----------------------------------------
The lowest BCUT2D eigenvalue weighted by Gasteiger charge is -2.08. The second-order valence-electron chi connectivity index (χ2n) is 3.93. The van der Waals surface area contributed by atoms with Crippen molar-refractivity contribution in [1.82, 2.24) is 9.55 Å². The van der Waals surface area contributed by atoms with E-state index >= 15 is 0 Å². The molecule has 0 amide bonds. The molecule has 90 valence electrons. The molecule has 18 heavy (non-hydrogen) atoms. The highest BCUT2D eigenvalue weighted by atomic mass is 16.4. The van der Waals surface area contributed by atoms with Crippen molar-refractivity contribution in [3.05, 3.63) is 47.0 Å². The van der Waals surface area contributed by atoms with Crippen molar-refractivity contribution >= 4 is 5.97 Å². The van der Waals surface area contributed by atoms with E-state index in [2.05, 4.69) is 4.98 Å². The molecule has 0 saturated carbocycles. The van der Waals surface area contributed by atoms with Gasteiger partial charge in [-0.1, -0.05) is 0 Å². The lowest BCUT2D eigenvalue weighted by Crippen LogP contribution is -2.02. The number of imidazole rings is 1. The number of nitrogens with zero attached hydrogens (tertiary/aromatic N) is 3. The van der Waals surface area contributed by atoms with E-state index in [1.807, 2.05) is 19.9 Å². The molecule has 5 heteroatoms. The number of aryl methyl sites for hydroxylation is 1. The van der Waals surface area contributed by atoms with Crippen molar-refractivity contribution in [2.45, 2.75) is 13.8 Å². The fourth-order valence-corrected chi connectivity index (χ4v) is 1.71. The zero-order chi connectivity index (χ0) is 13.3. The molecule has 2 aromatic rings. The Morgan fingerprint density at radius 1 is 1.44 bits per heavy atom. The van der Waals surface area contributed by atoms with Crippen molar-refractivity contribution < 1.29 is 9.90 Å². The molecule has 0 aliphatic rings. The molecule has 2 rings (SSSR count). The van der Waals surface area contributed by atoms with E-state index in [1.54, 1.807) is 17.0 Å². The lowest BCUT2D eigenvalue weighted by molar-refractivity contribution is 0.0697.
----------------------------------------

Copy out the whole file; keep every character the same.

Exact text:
The lowest BCUT2D eigenvalue weighted by Gasteiger charge is -2.08. The second-order valence-electron chi connectivity index (χ2n) is 3.93. The van der Waals surface area contributed by atoms with Crippen molar-refractivity contribution in [1.82, 2.24) is 9.55 Å². The van der Waals surface area contributed by atoms with E-state index >= 15 is 0 Å². The molecule has 0 amide bonds. The molecule has 90 valence electrons. The molecule has 18 heavy (non-hydrogen) atoms. The highest BCUT2D eigenvalue weighted by atomic mass is 16.4. The van der Waals surface area contributed by atoms with Crippen molar-refractivity contribution in [3.05, 3.63) is 47.0 Å². The van der Waals surface area contributed by atoms with Crippen molar-refractivity contribution >= 4 is 5.97 Å². The van der Waals surface area contributed by atoms with E-state index in [2.05, 4.69) is 4.98 Å². The molecule has 0 saturated carbocycles. The van der Waals surface area contributed by atoms with Gasteiger partial charge in [-0.1, -0.05) is 0 Å². The lowest BCUT2D eigenvalue weighted by Crippen LogP contribution is -2.02. The number of imidazole rings is 1. The number of nitrogens with zero attached hydrogens (tertiary/aromatic N) is 3. The van der Waals surface area contributed by atoms with E-state index in [1.807, 2.05) is 19.9 Å². The molecule has 5 heteroatoms. The number of aryl methyl sites for hydroxylation is 1. The van der Waals surface area contributed by atoms with Crippen molar-refractivity contribution in [2.45, 2.75) is 13.8 Å². The fourth-order valence-corrected chi connectivity index (χ4v) is 1.71. The zero-order chi connectivity index (χ0) is 13.3. The molecule has 2 aromatic rings. The Morgan fingerprint density at radius 1 is 1.44 bits per heavy atom. The van der Waals surface area contributed by atoms with Crippen molar-refractivity contribution < 1.29 is 9.90 Å². The molecule has 0 aliphatic rings. The molecule has 2 rings (SSSR count). The van der Waals surface area contributed by atoms with E-state index in [1.54, 1.807) is 17.0 Å². The lowest BCUT2D eigenvalue weighted by molar-refractivity contribution is 0.0697.